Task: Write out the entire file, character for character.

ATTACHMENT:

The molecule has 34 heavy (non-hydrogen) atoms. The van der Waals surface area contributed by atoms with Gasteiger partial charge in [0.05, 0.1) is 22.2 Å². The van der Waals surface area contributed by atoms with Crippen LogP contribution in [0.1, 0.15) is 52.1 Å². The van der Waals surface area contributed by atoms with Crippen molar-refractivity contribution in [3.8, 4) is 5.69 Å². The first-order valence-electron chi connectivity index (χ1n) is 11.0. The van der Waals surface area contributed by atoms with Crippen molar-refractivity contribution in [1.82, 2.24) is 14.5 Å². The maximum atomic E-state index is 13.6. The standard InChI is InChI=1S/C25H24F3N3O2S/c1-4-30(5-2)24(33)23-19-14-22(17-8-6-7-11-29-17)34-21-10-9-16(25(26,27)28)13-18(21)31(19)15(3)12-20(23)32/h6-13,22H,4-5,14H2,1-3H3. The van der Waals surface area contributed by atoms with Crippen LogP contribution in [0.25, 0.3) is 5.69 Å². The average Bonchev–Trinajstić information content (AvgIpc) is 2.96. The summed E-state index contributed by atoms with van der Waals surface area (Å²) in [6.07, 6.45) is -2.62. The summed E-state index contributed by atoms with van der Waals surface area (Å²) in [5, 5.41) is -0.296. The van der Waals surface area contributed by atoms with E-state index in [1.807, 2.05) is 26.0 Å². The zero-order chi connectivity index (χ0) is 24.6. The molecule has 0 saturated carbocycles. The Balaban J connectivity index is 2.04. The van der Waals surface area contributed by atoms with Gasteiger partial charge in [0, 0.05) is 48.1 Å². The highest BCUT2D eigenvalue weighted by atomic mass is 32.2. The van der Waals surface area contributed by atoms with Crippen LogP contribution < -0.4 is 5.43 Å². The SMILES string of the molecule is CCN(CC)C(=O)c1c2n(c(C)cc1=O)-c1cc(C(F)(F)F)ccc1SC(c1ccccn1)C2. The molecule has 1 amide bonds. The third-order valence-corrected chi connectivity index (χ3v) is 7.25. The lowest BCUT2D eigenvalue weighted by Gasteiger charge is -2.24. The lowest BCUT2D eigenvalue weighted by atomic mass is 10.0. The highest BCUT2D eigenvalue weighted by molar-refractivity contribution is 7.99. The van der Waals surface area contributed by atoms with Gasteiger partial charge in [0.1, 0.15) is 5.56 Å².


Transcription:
The molecule has 34 heavy (non-hydrogen) atoms. The van der Waals surface area contributed by atoms with Gasteiger partial charge in [0.05, 0.1) is 22.2 Å². The van der Waals surface area contributed by atoms with Crippen LogP contribution in [0.1, 0.15) is 52.1 Å². The van der Waals surface area contributed by atoms with Crippen molar-refractivity contribution in [3.8, 4) is 5.69 Å². The first-order valence-electron chi connectivity index (χ1n) is 11.0. The van der Waals surface area contributed by atoms with Crippen molar-refractivity contribution in [1.82, 2.24) is 14.5 Å². The maximum atomic E-state index is 13.6. The standard InChI is InChI=1S/C25H24F3N3O2S/c1-4-30(5-2)24(33)23-19-14-22(17-8-6-7-11-29-17)34-21-10-9-16(25(26,27)28)13-18(21)31(19)15(3)12-20(23)32/h6-13,22H,4-5,14H2,1-3H3. The van der Waals surface area contributed by atoms with Crippen LogP contribution in [0.25, 0.3) is 5.69 Å². The average Bonchev–Trinajstić information content (AvgIpc) is 2.96. The summed E-state index contributed by atoms with van der Waals surface area (Å²) in [6.07, 6.45) is -2.62. The summed E-state index contributed by atoms with van der Waals surface area (Å²) in [5, 5.41) is -0.296. The van der Waals surface area contributed by atoms with E-state index in [1.807, 2.05) is 26.0 Å². The zero-order chi connectivity index (χ0) is 24.6. The molecule has 0 saturated carbocycles. The Balaban J connectivity index is 2.04. The van der Waals surface area contributed by atoms with Gasteiger partial charge in [0, 0.05) is 48.1 Å². The highest BCUT2D eigenvalue weighted by atomic mass is 32.2. The van der Waals surface area contributed by atoms with Crippen LogP contribution < -0.4 is 5.43 Å². The SMILES string of the molecule is CCN(CC)C(=O)c1c2n(c(C)cc1=O)-c1cc(C(F)(F)F)ccc1SC(c1ccccn1)C2. The molecule has 1 amide bonds. The third-order valence-corrected chi connectivity index (χ3v) is 7.25. The lowest BCUT2D eigenvalue weighted by Gasteiger charge is -2.24. The lowest BCUT2D eigenvalue weighted by atomic mass is 10.0. The highest BCUT2D eigenvalue weighted by molar-refractivity contribution is 7.99. The van der Waals surface area contributed by atoms with Gasteiger partial charge in [0.1, 0.15) is 5.56 Å².